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Aaron Carroll, The Incidental Economist: Subtleties of life expectancy (part two of two)

Subtleties of life expectancy (part two of two)
by Aaron Carroll, May 12, 2011


this post and the last provide background for the discussion of the retirment age. healthy, straight while wealthy old men would be the primare beneficiaries of raising the retirement age. other groups are losing ground in life expectancy.


Debate over Alan Simpson’s comments on life expectancy continues.

The last chart from my previous post on this topic showed differences in life expectancy by race. What you’d really like, however, is differences by socioeconomic status. After all, it’s far more likely that we can (and perhaps should) base policies on earnings rather than race. Unfortunately, the CDC data I used two days ago didn’t have differences by earnings.

But then I received an email from Paul Van de Water, pointing me to a paper by Hilary Waldren that appeared in Social Security Bulletin in 2007. It’s entitled, “Trends in Mortality Differentials and Life Expectancy for Male Social Security–Covered Workers, by Socioeconomic Status.” She did the work for me.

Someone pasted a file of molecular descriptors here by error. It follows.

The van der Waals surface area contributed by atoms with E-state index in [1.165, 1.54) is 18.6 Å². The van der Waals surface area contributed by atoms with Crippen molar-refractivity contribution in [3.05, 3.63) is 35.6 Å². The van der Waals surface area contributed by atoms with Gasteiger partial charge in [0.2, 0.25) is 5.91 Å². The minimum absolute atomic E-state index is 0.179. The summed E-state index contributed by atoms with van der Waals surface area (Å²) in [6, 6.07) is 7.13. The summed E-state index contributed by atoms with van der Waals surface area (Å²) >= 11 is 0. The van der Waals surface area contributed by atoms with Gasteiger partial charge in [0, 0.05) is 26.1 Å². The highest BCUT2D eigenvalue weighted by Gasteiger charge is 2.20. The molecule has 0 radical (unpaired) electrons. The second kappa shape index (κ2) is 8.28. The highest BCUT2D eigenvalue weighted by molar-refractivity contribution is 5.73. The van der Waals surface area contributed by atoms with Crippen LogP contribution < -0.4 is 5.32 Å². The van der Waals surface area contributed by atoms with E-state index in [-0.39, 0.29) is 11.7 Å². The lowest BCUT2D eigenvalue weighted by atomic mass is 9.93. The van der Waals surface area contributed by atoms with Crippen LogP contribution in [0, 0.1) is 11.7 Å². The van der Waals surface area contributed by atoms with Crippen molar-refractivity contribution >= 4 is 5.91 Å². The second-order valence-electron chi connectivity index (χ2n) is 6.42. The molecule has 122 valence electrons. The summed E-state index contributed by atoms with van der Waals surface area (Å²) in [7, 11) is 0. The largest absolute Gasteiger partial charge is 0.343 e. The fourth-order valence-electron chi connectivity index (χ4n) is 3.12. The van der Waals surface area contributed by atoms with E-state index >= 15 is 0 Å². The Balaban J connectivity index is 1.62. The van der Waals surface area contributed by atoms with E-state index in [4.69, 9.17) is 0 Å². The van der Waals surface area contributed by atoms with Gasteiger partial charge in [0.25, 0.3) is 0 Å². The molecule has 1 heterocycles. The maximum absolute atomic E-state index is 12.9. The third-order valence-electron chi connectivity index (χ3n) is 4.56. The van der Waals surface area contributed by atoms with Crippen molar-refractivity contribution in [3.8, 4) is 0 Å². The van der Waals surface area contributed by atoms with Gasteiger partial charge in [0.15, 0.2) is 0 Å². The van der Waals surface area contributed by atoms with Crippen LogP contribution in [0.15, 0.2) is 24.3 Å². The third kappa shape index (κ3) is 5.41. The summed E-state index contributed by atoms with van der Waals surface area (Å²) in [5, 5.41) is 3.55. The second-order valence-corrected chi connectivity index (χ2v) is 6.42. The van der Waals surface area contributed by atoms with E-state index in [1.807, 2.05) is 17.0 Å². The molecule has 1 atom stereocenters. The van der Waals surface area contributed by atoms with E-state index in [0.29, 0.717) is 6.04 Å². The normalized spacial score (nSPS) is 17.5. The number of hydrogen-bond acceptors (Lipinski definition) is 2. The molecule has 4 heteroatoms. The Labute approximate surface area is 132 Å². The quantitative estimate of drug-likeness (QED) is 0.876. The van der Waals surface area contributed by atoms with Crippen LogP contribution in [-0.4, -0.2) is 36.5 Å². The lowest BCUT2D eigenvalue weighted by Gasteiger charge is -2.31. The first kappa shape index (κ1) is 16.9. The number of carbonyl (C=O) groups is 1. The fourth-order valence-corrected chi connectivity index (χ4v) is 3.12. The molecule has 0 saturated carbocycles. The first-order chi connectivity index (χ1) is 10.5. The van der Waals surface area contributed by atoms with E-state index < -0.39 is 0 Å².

Let’s start with a chart I made from her paper (Table 4):

What you’re looking at is the life expectancy of a male who reached age 65 in 1977-2007. The blue line is the top 50% of earners; the green line is the bottom 50%. While the top half of earners have seen an increase of their life expectancy at 65 rise about 5 years over these three decades, the bottom half saw their life expectancy at 65 rise barely a year.

Think about that when advocating for an increase in the age of eligibility because “everyone” has seen their life expectancy increase.

Here’s another chart I made from Hilary Waldren’s data (Table 9) comparing the life expectancy at age 65 for Social Security-covered male workers in four different earning percentile brackets in the US and other OECD countries:

While the richest 25% of Americans compare favorably to any other country, those in the bottom 50% of earners don’t. In fact, half our country can expect to live shorter lives from age 65 than the average person in almost all of these countries.

Think about that when arguing that the richest country in the world can’t afford Social Security and Medicare starting at age 65 because “everyone” in this country has seen their life expectancy increase.

Update: Added in US Total for All Social Security Covered workers.  Note that this does not include American males who are not covered by Social Security.

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